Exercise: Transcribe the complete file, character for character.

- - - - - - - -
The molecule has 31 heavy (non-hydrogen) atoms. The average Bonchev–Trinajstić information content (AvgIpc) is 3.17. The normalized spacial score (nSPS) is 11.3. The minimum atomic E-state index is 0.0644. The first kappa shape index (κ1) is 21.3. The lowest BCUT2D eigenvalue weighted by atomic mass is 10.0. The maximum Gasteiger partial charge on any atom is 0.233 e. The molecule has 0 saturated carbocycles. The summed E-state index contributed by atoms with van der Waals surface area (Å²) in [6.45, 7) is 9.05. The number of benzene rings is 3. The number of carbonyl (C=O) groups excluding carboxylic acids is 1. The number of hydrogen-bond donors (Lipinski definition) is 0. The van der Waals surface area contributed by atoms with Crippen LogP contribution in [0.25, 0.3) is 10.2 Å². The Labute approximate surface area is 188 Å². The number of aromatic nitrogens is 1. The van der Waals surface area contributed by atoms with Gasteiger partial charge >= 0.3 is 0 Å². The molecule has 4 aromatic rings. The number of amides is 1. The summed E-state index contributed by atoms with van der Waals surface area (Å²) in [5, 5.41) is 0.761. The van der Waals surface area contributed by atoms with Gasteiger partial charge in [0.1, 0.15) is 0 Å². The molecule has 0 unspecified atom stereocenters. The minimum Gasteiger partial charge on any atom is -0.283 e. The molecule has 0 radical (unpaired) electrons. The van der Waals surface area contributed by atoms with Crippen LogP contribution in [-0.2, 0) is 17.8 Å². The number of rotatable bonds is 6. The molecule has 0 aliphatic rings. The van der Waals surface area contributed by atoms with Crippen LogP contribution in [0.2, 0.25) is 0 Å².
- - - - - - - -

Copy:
The molecule has 31 heavy (non-hydrogen) atoms. The average Bonchev–Trinajstić information content (AvgIpc) is 3.17. The normalized spacial score (nSPS) is 11.3. The minimum atomic E-state index is 0.0644. The first kappa shape index (κ1) is 21.3. The lowest BCUT2D eigenvalue weighted by atomic mass is 10.0. The maximum Gasteiger partial charge on any atom is 0.233 e. The molecule has 0 saturated carbocycles. The summed E-state index contributed by atoms with van der Waals surface area (Å²) in [6.45, 7) is 9.05. The number of benzene rings is 3. The number of carbonyl (C=O) groups excluding carboxylic acids is 1. The number of hydrogen-bond donors (Lipinski definition) is 0. The van der Waals surface area contributed by atoms with Crippen LogP contribution in [0.25, 0.3) is 10.2 Å². The Labute approximate surface area is 188 Å². The number of aromatic nitrogens is 1. The van der Waals surface area contributed by atoms with Gasteiger partial charge >= 0.3 is 0 Å². The molecule has 4 aromatic rings. The number of amides is 1. The summed E-state index contributed by atoms with van der Waals surface area (Å²) in [5, 5.41) is 0.761. The van der Waals surface area contributed by atoms with Gasteiger partial charge in [0.1, 0.15) is 0 Å². The molecule has 0 unspecified atom stereocenters. The minimum Gasteiger partial charge on any atom is -0.283 e. The molecule has 0 radical (unpaired) electrons. The van der Waals surface area contributed by atoms with Crippen LogP contribution in [-0.2, 0) is 17.8 Å². The number of rotatable bonds is 6. The molecule has 0 aliphatic rings. The van der Waals surface area contributed by atoms with Crippen LogP contribution in [0.2, 0.25) is 0 Å².